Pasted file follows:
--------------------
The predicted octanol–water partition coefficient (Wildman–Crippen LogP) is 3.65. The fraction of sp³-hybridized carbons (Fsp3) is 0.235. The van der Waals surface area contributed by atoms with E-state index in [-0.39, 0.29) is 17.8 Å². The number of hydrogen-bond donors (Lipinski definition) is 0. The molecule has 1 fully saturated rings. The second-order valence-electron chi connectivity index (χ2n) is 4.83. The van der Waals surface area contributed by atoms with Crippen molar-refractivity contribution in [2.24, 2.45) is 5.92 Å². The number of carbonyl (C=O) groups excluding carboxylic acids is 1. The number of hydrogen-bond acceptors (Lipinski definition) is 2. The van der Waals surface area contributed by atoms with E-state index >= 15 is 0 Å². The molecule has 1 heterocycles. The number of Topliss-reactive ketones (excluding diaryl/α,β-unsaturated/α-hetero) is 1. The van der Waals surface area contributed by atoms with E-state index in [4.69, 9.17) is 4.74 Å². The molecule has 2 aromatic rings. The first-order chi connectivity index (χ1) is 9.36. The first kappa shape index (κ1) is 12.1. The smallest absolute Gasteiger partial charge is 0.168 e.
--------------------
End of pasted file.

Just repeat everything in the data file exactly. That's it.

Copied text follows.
The predicted octanol–water partition coefficient (Wildman–Crippen LogP) is 3.65. The fraction of sp³-hybridized carbons (Fsp3) is 0.235. The van der Waals surface area contributed by atoms with E-state index in [-0.39, 0.29) is 17.8 Å². The number of hydrogen-bond donors (Lipinski definition) is 0. The molecule has 1 fully saturated rings. The second-order valence-electron chi connectivity index (χ2n) is 4.83. The van der Waals surface area contributed by atoms with Crippen molar-refractivity contribution in [2.24, 2.45) is 5.92 Å². The number of carbonyl (C=O) groups excluding carboxylic acids is 1. The number of hydrogen-bond acceptors (Lipinski definition) is 2. The van der Waals surface area contributed by atoms with E-state index >= 15 is 0 Å². The molecule has 1 heterocycles. The number of Topliss-reactive ketones (excluding diaryl/α,β-unsaturated/α-hetero) is 1. The van der Waals surface area contributed by atoms with E-state index in [4.69, 9.17) is 4.74 Å². The molecule has 2 aromatic rings. The first-order chi connectivity index (χ1) is 9.36. The first kappa shape index (κ1) is 12.1. The smallest absolute Gasteiger partial charge is 0.168 e.